The move of the dissident AUC founder infuriated the imprisoned paramilitary commanders, particularly “Don Berna,” who had taken over Escobar’s Medellin-based enforcer army “Oficina de Envigado” after the drug lord’s death and “Los Paisas,” the Oficina’s rural associate.
The AUC co-founder was assassinated in 2007, allegedly at the order of Berna, causing tensions between La Oficina and Los Paisas on one side and the AGC, supported by ERPAC on the other.
The Aguilas Negras splintered and, while continuing to operate under the same name, never seemed to have been able to establish a central command.
Uribe, meanwhile, was facing a political crisis because AUC commanders began revealing their extensive ties to Colombia’s political establishment, multinationals and economic elite.
Many dozens of congressmen, mainly Uribe allies, were sent to prison for using the death squads for their political benefit and — again in violation of the peace deal and against court orders — the president extradited most paramilitary chiefs to the United States in an apparent attempt to protect the establishment.
However, Berna’s extradition spurred a turf war between Mario’s AGC and Berna’s Paisas and La Oficina who were both vying over control over traditional AUC territory in the northwest of Colombia and in Medellin.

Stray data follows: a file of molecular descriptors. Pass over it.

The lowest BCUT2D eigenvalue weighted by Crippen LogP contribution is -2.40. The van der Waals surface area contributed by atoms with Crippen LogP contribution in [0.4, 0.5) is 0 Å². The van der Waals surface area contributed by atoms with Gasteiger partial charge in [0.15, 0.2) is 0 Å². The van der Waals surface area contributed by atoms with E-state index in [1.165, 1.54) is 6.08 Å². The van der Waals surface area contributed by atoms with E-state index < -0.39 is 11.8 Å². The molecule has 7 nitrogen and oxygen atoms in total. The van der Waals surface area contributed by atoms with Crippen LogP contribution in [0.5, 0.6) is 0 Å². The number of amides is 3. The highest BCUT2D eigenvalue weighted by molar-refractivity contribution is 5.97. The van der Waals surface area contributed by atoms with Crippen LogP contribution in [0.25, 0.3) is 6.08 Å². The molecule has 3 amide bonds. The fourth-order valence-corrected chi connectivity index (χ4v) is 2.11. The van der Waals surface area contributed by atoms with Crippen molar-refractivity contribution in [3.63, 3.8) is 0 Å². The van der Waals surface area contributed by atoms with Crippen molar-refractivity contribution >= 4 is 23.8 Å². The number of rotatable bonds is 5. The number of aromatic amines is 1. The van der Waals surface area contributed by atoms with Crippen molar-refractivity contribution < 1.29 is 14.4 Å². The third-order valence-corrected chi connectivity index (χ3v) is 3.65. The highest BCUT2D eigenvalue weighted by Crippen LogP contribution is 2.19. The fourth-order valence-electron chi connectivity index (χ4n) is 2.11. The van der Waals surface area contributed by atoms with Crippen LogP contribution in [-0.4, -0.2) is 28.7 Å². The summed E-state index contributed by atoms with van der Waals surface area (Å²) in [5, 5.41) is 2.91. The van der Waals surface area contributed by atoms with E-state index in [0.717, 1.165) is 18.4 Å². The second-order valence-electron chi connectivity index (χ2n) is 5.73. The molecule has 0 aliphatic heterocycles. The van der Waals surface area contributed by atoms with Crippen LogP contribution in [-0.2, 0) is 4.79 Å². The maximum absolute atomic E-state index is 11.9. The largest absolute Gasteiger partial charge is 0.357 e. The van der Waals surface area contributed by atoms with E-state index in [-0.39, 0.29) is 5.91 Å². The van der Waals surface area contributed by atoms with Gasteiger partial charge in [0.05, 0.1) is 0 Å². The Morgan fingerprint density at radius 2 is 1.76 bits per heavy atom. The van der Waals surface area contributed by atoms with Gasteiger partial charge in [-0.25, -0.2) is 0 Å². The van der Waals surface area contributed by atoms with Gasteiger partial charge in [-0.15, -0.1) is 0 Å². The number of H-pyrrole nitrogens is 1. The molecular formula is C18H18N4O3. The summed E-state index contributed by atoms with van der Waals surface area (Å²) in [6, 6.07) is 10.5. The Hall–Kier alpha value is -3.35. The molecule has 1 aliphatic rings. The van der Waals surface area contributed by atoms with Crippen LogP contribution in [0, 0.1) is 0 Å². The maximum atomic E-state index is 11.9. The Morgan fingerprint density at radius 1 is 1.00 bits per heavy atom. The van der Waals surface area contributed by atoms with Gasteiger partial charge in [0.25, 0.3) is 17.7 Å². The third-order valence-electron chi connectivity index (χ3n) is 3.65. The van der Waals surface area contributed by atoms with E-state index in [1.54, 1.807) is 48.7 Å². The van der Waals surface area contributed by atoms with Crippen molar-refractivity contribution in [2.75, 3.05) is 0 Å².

Meanwhile, the national authorities tried curbing the growing paramilitary problem by force. Police arrested Mario in 2009 and killed Cuchillo in 2010.
AGC control transferred to former Medellin Cartel assassins “Otoniel” and his brother, “Giovanni.” ERPAC was taken over by Caracho, who had been working for Cuchillo since 1997.
By the time Uribe left office in 2010, the paramilitary groups had consolidated much of the AUC’s rackets and ties to Mexican drug cartels, leaving the outgoing president’s peace process in shatters.
The AGC had overpowered the Paisas in a war that left thousands dead and even more displaced. La Oficina made peace with the AGC in 2011, allegedly bartered by the same elite that had supported the paramilitaries in the 1990s.
Incoming President Juan Manuel Santos continued Uribe’s policy of denying the continuation of paramilitarism in spite of increasing evidence elements within the military and the political establishment continued working with the illegal armed groups.
Instead, Santos’ continued Uribe’s policy of referring to the paramilitaries as organized crime groups, denying the ongoing links to politics and the private sector.
It wasn’t until a peace agreement with the FARC that Santos was forced to admit that the decades-old structures between Colombia’s political establishment and the drug trafficking paramilitaries were in tact and needed to be deconstructed.
Both the AGC, claiming to consist of 8,000 men, and La Oficina, reportedly an army of 5,000, repeatedly asked the government to be included in the FARC peace process citing their decades-long involvement in the armed conflict as reason, but to no avail.
According to the government, the former AUC mid-level commanders never took part in the armed conflict and are leaders of plain and simple drug trafficking organization, the same it had long claimed of the Marxist FARC.
Just like President Virgilio Barco did in 1989 and less than a week before a governor was sentenced to 55 years in prison over his ties to the AGC, Defense Minister Luis Carlos Villegas firmly stated that “there are no paramilitaries in Colombia.”